But hooray! Almost everything critical now works and is pretty stable. Popup-widgets (such as drop-down combo-boxes) are now supported by compositing them with the main web-view texture. Event listeners are also implemented– you can currently receive notifications for the beginnings of navigations, title receptions, and finishing of loads. Dirty-rectangle optimization and querying for ‘dirty’ render state is implemented. The only other ‘big’ point left on my to-do list is support for Javascript evaluation/callbacks. Getting that working seems to be a little more tricky than I thought and so I may put it off for later.

Oh and yes, in true ninja style, I’ve written this latest post using Awesomium.

I pulled another late-night coding session and am happy to report that a majority of the functionality is finished:

  • Mouse input injection
  • Rendering to an arbitrary BGRA buffer
  • Callbacks for load events
  • Invalidation detection
  • Ability to load from URLs, local files, or HTML strings

After spending the past 10 hours testing Awesomium out within an Ogre3D context, I’m now even more confident that WebKit certainly trounces Mozilla Gecko in such a setting. For comparison:

Gecko:

  • Total size added to application: ~15 MB
  • Startup time: ~2 seconds

WebKit-Chromium-Awesomium:

  • Total size added to application: ~6.8 MB
  • Startup time: non-discernible, practically instant

Furthermore, the API is absolutely excellent (there’s so much great stuff, I don’t know what to expose!), it seems easier to port to other platforms, builds in much less time (by about an order of magnitude), and it just feels faster. I have yet to do any true performance benchmarks but I think I can predict the winner.

Anyways, I’ve still got some other things left that I want to finish up before the initial alpha release:

  • Keyboard input injection
  • Efficient rendering of invalidated areas (dirty-rectangling)
  • Javascript evaluation/binding

I’m shooting to get some code up in an SVN within the next two days, so stay tuned!

Okay, I simply had to write a new post about this because I’m way too excited about it.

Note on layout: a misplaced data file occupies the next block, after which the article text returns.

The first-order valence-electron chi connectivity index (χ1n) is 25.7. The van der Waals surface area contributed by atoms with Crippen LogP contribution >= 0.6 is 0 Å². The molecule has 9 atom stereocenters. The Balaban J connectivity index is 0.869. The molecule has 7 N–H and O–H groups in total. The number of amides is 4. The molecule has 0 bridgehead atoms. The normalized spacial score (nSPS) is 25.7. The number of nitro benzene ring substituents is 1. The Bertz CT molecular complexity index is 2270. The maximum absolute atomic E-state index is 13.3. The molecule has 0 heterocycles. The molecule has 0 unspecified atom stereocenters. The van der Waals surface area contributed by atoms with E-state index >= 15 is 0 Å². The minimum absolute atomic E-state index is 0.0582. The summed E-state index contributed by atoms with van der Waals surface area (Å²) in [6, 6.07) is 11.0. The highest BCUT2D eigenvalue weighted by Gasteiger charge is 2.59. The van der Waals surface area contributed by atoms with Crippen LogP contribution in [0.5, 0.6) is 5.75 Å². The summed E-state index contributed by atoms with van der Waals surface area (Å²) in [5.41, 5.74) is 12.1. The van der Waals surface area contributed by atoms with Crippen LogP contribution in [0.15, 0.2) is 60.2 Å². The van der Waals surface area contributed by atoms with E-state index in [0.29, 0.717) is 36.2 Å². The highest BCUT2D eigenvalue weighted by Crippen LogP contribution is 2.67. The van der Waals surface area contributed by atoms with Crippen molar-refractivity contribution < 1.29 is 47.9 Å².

Yeah well, a little backstory first– I’ve been hunting for an alternative to Mozilla Gecko to power NaviLibrary (it’s a little noodle I wrote that allows people to embed web content within their 3D applications). I wanted something that was a little faster, a little smaller, and cross-platform. WebKit seemed like a great choice– it had coherent API, strong developer base, and wasn’t as bloaty as Gecko– until I realized that it linked to some proprietary/non-redistributable stuff (CoreGraphics and CFNetwork dependencies made it off-limits for OSS library experiments).

I was keeping track of the WebKit Cairo port, hoping that it would someday fulfill my needs, when out of nowhere– Google Chrome was instantiated. The browser is kick-ass and will surely bring about a new Age of the Internet but when I heard they were using WebKit, I realized there was something way awesome-er about this news. Sure enough, they had made their own cross-platform port of WebKit and replaced the proprietary dependencies with some even cooler things (such as Skia for graphics and their game-changing V8 Javascript engine). I knew what I had to do.

I got the source and spent several days absorbing all I could about their codebase, its API, the linkage, etc. What I aimed to achieve was this: extract their port of WebKit (V8, Skia, and all), wrap it up into another library (specifically for use in a window-less context), and create an application that could load up a webpage and render it to memory.

After much finoodling (and 2000 unresolved externals later), I’ve accomplished phase 1 of my project ‘Awesomum’ (which is “omg, I was able to load a page and render it without crashing!”):

 

The API that Google put together is really quite kick-ass– it’s got support for injection of mouse/keyboard events, Javascript evaluation, invalidation callbacks, navigation callbacks, and best of all, it lets us do off-screen, selective rendering. I really can’t wait to finish wrapping this up completely and start playing around with it.

I’m running into a few problems with certain content right now (I’m still trying to fully replicate the correct initialization of the core)– but I’ve definitely made some tangible progress. I’ll keep yall posted with more as it happens~!